Taylor Swift’s announcement that she was removing her music from the Spotify music service started a debate about the future of music. Swift argued that artists were not receiving appropriate compensation and that a pick-and-choose approach to consuming music undermined value of music as art. Spotify, and similar music services, had been seen as the way of reconciling the interests of musicians, record labels and consumers in the face of rampant illegal downloading.
For decades the music industry has warned that illegal copying of music threatens the the industry’s future, or even the existence of music itself. Broadband internet led to a worldwide blossoming of countless perfect digital copies. Copyright infringement, which the industry likes to call piracy, has soared – and profits have fallen. The music industry attempted to crush piracy using a combination of strong-arm legal tactics and technological fixes including copy-protection and digital rights management on CDs and digital files like MP3s. Both have failed, and increasingly users downloading content perceive piracy as a victimless crime.
From illegal to legal downloads
One route seen as possible salvation is that of legal download services run by companies such as Apple, Spotify, or Amazon. Apple announced in 2009 that it had sold more than six billion song downloads; by the following year it had reached ten billion. In fact paid downloads now represent about 40% of music industry revenues, but it has not reversed a long-term decline in total revenue. Instead downloads have cannibalised CD sales, now down to about 28% of total revenue.
But in 2013 something quite unexpected happened: revenues from downloads fell. And far from being a blip results for 2014 so far reveal an accelerating decline, with downloads falling a further 13% from last year.
So what’s happened? An obvious answer might be that piracy has become more commonplace. But in fact data from several European countries suggests that music piracy is declining.
The British Phonographic Institute (BPI) representing the interests of the UK music industry has long claimed that only one in ten music downloads were legal. However the number of legal downloads has soared in recent years, the most recent estimate is that 345m tracks were illegally downloaded in the first half of 2013, alongside 239m legal, paid-for downloads. The BPI and academic studies show that blocking access to piracy sites increases legal sales. It appears that many pirates are not hardened, habitual criminals, but rather avid music fans who are perfectly willing to access legal content provided it is easy to find, reliable, of reasonable quality and most of all, affordable.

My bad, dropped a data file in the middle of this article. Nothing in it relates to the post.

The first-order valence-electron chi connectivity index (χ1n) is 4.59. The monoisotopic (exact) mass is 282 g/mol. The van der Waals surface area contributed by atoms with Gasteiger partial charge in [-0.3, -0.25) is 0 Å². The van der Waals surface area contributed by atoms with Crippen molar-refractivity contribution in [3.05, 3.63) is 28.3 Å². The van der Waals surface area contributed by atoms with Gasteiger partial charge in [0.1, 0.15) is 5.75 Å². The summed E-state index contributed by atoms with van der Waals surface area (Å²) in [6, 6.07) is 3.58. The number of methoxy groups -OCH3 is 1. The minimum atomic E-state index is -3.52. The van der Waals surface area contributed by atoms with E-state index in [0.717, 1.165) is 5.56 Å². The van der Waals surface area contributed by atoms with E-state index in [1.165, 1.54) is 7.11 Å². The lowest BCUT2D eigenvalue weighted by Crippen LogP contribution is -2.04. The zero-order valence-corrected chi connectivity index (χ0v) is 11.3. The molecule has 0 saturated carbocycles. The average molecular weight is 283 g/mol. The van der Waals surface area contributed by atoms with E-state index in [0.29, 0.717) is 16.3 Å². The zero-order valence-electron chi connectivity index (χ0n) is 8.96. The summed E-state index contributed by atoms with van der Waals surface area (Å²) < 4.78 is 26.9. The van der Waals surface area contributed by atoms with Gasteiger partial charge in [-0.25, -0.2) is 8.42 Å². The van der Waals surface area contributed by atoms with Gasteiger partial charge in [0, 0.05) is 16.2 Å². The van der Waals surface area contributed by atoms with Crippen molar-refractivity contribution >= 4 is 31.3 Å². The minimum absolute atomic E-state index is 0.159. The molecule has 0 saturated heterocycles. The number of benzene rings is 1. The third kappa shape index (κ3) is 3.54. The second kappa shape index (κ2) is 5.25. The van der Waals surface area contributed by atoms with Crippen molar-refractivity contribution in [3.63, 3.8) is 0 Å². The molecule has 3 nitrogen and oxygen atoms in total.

Music delivered, not owned
The decline of downloads isn’t down to piracy, or that people have stopped consuming music – they’re just not choosing to own it. Instead customers listen by streaming music directly over the internet in much the same way as radio, but with a choice of millions of tracks and albums that can be paused, skipped or replayed. Streaming has increased by more than a third in the UK over the past year, accounting for the same market share as CDs.
Streaming is dominated by Spotify, whose 40m users played more than 4.5 billion hours of music in 2013 alone. While only a tiny fraction of music consumers are Spotify users, the company is already having a profound effect in its home country, Sweden where the company now sells more than 70% of all music. Spotify has also been credited with growing the domestic music market and for a healthy reduction in music piracy within Sweden – impressive, for a country that also gave birth to the Piratebay.
The right price… for listeners
Streaming’s success stems not just from the convenience of access to an enormous music library at any time or place and on any device with an internet connection, it is also driven by price: three-quarters of Spotify’s customers pay nothing for their music. Free customers generate income from advertisements inserted between the tracks. A quarter of customers pay a flat monthly rate for advertising-free subscriptions and it is these heavy music consumers who make the service viable.
Record companies love streaming and credit it for their return them to growth after years of decline. Rights holders are paid on a per-play basis, for Spotify this is between $0.006 and $0.0084 per track, with the company returning a total of US$500 million to the music business in 2013 alone. More customers playing more songs means that the licensing fees paid to record companies continue to grow. Crucially, these fees must be paid whether or not a user is a paying subscriber.
But Spotify is not profitable. Despite impressive year-on-year growth, its costs - mainly licence fees - have continued to rise and the company has had to raise more funding. The same applies to US rival Pandora. Both companies are desperate to convert free customers into lucrative subscribers. Spotify’s conversion rate of 25% implies there is a lot of room to grow, but evidence from other “freemium” companies suggests that only 1-10% of customers ever pay for products, and conversion rates are highly price sensitive.
It is entirely possible that the majority of streamers can never be persuaded to pay for their music. And if we don’t pay for our music, how can we invest in the next generation of artists?